A salute and a hug to those not sad about summer's end

It's funny how knowledge and acceptance can be so at odds. I'm certain that were I to go back through this blog's archives, unearthing and rereading posts from the two-three weeks prior to the start of each school year, I'd find evidence of a vast malaise, not remotely unlike the one I'm feeling now. 

I know and expect this end-of-summer state of blue but never do I grow closer to feeling any sort of peace with it. 

There are the voices from my family, waxing rhapsodic about blissful summers. There are the voices of friends who truly love weeks on end of downtime with their children. There are the perky voices in parenting blogs and magazines and glossy social media feeds giving thanks for one last weekend of togetherness.

I do not find myself in any of those voices. I find myself deep in struggle and overwhelm. I feel flat and dull and a touch pissed. I'm not sure I'll ever find acceptance in that.

I am grateful for the collegiate whispers of parents who feel as enervated as I do but I continue to wish that on occasion those whispers were roars.

I continue to wish modern parenting might tilt backward a bit (or very much?) to a more hands-off time. I continue to wish I could right my own wrongs in any dynamics I inadvertently established when my kids were small. Out of the most intense love I sat and played and adored and tended and did and did and did. Who and what wouldn't get used to such attention and devotion? If only I'd remembered to give myself some of that, for clawing it back is much harder than keeping it from the get-go.

I know there are those nodding their heads with kindly smiles and thinking "oh, but the years are short." I am aware that the years are short. (And yes, I am equally aware that my boys went to sleepaway camp this summer. Camp and the fatigue from more than a decade of parenting don't cancel each other, friends.)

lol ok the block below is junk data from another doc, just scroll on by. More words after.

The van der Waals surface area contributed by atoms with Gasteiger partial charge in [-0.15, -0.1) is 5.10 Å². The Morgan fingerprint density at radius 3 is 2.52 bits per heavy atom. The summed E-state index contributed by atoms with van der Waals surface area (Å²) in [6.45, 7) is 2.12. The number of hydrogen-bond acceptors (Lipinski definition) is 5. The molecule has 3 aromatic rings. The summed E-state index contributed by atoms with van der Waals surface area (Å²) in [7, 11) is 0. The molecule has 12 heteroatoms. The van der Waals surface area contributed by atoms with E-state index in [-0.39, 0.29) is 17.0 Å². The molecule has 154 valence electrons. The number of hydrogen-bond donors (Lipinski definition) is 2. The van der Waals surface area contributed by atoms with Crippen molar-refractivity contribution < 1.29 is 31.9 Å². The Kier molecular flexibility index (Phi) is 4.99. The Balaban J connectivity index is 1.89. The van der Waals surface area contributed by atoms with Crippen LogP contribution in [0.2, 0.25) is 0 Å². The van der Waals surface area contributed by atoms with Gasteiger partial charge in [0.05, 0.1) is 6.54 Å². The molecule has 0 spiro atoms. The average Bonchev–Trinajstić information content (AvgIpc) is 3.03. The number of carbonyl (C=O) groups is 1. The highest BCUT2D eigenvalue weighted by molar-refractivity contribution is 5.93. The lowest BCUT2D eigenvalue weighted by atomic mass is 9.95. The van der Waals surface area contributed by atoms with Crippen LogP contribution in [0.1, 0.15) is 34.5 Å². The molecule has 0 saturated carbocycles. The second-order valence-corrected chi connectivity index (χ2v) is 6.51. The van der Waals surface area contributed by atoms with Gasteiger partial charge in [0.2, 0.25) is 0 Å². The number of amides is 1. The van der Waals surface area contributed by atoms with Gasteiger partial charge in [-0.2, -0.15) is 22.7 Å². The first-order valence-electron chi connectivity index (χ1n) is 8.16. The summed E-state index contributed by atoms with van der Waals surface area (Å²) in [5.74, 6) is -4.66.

But also, and with equal validity, the days and weeks can feel long. They are long. They are mind-numbing and thankless not infrequently, and pretty much all the time, the ledger draws down not from the children but from their primary caregivers. Even the most willing and wanting of us are not infinitely refilling vessels. At least not most of us. Not me. And my kids aren't quiet lumps. I'm exceedingly thankful for that, but parenting them is neither easy nor relaxing. Ever.

I could not stop crying this morning, and I feel zero sadness that tomorrow is, mercifully, the last day of another summer. I don't know what we'll eat tomorrow (every person in my family has asked me that) nor what we'll do (every member has asked me that too). I wish I could read quietly without interruption and exercise and simply feel my body seek to find some sort of stasis. I doubt any of that will come to pass. And I don't feel too much in the way of acceptance about that. 

If you're whispering along with me, nodding your tired head in understanding, I send you a salute and a hug.